Manalapan, N.J. resident to graduate from URI as top aquaculture student

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Career in aquatic medicine on the horizon

KINGSTON, R.I. – May 4, 2009 – When Lauren Korecky enrolled at the University of Rhode Island, she knew she wanted to ride horses and study marine biology. But as she looks toward graduation on May 17 as the University’s top aquaculture student, she had no idea that a career in aquatic medicine was in her future.

When the Manalapan, N.J. resident took an elective course in aquaculture as a sophomore, she was immediately intrigued by the discipline.

“I fell in love with the topic material and the professors, and there was no going back,” Korecky said. “I just loved the professors and their passion about aquaculture, so they made it easy and interesting to learn. And they had traveled everywhere, so it was exciting hearing where they had been.”

She was awarded a Coastal Fellowship to work on a research project with her favorite professor, Marta Gomez-Chiarri, to learn about lab work and get a taste for what her career might be.

“We did a challenge with oysters, experimentally infecting them with a parasite and comparing them to uninfected oysters,” Korecky said. “We were looking for the activity of a specific protein to see if it positively affects their immune response. Does this protein help them fight off the parasite, and if it does, can you breed oysters with more of that protein so they don’t get sick in farms?”

As a junior she took a graduate level course on the diseases of aquatic organisms, which launched her on a career path that will include enrolling in veterinary school.

“Vet school for aquatic organisms is a new sort of thing, but it’s on the rise because of the growth of the aquaculture industry,” said Korecky. “They need medical personnel who can travel from farm to farm to monitor the animals and analyze what might be wrong. Unlike a vet at an aquarium, which only has a few individuals of any one species, aquaculture facilities can have 300,000 fish, so if you don’t identify the problem quickly you could lose them all.”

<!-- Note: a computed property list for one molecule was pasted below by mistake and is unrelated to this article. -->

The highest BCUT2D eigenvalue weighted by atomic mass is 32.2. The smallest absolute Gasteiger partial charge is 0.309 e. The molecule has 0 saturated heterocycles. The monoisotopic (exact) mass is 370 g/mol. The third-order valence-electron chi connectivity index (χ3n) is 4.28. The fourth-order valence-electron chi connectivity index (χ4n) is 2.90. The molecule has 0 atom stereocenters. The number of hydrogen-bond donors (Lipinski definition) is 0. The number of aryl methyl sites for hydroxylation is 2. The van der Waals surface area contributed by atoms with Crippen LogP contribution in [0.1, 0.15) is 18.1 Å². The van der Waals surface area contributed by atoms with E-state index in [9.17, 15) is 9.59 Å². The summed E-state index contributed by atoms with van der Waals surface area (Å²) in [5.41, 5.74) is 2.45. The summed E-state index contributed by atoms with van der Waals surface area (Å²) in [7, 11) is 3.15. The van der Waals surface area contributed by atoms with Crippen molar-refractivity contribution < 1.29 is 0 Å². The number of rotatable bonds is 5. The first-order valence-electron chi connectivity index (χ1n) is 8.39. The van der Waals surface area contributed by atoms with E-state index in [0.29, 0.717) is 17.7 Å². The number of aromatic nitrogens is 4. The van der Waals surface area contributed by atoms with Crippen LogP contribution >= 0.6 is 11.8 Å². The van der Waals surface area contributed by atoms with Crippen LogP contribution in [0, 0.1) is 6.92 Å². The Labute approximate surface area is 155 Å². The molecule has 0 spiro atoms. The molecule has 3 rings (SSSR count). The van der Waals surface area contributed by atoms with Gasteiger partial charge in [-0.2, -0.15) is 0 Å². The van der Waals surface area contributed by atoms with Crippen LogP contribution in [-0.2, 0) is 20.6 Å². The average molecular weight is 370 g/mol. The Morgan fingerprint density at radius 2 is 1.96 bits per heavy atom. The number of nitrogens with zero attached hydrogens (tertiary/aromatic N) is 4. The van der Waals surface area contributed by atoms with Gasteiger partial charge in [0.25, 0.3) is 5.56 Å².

While pursuing her undergraduate studies, the URI student took advantage of numerous opportunities to expand her horizons. She participated in SEA Semester, which she described as “easily one of the best experiences of my life,” during which she spent six weeks on land studying oceanography and how to operate a sailing vessel, and six weeks sailing from Massachusetts to Trinidad and back.

“While onboard, we were totally in charge of sailing the boat, and we had to do an oceanography research project while we were out there,” she explained. “I did a project on zooplankton in the surface waters, surveying any and all the plankton we could find and trying to figure out if there is more at night or during the day, in warm waters versus cold, and in areas where there was a current or no current. It was a very broad project, and a lot of our hypotheses actually happened.”

Korecky also spent a month in Costa Rica studying the diversity of mammals that live on coffee plantations. She trapped forest mice, opossums, tropical bats and other animals to compare the numbers and variety of species found in shade-grown coffee plantations with those found in traditional coffee plantations.

Throughout her college education, Korecky also competed on the URI equestrian team, where she entered 10 horse shows each year to accumulate points.

“It was a nice team bonding experience,” she said. “Horseback riding here is very different from my experience outside of school. It’s a very different type of riding that took some getting used to, but by the end of my freshman year I got into it, and by my senior year I reached the highest division and went to the first round of finals.”

Following graduation, Korecky will spend the summer as an intern at New England Aquarium in Boston to get her first real-world experience with aquatic medicine. Then she plans to enroll at Rutgers University to earn a master’s degree in pathology as preparation for veterinary school.

“Eventually I expect to be working with universities and aquaculture farms somewhere along the coast or near a large lake system or river,” she said. “I could even end up in Asia, where aquaculture is really big. It doesn’t matter to me whether I’m working with finfish or shellfish; I want to do it all.”